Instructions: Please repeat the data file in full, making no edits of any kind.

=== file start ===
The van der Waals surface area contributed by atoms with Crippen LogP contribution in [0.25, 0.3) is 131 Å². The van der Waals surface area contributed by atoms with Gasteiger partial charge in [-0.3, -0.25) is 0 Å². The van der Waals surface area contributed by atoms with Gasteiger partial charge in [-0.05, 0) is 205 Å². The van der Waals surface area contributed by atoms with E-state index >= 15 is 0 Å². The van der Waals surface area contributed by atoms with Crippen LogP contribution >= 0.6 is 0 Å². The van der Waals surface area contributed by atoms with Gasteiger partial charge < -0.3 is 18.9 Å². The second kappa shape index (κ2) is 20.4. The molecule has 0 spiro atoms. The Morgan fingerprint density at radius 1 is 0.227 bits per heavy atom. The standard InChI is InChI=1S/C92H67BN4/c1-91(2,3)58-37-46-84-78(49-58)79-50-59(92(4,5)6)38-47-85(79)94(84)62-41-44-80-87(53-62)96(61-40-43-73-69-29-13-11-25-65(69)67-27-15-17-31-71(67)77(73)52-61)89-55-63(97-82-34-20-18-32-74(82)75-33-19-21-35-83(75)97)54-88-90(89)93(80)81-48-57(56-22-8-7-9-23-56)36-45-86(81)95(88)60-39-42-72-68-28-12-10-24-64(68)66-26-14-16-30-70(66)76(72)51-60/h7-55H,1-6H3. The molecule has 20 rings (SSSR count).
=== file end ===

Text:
The van der Waals surface area contributed by atoms with Crippen LogP contribution in [0.25, 0.3) is 131 Å². The van der Waals surface area contributed by atoms with Gasteiger partial charge in [-0.3, -0.25) is 0 Å². The van der Waals surface area contributed by atoms with Gasteiger partial charge in [-0.05, 0) is 205 Å². The van der Waals surface area contributed by atoms with E-state index >= 15 is 0 Å². The van der Waals surface area contributed by atoms with Crippen LogP contribution >= 0.6 is 0 Å². The van der Waals surface area contributed by atoms with Gasteiger partial charge < -0.3 is 18.9 Å². The second kappa shape index (κ2) is 20.4. The molecule has 0 spiro atoms. The Morgan fingerprint density at radius 1 is 0.227 bits per heavy atom. The standard InChI is InChI=1S/C92H67BN4/c1-91(2,3)58-37-46-84-78(49-58)79-50-59(92(4,5)6)38-47-85(79)94(84)62-41-44-80-87(53-62)96(61-40-43-73-69-29-13-11-25-65(69)67-27-15-17-31-71(67)77(73)52-61)89-55-63(97-82-34-20-18-32-74(82)75-33-19-21-35-83(75)97)54-88-90(89)93(80)81-48-57(56-22-8-7-9-23-56)36-45-86(81)95(88)60-39-42-72-68-28-12-10-24-64(68)66-26-14-16-30-70(66)76(72)51-60/h7-55H,1-6H3. The molecule has 20 rings (SSSR count).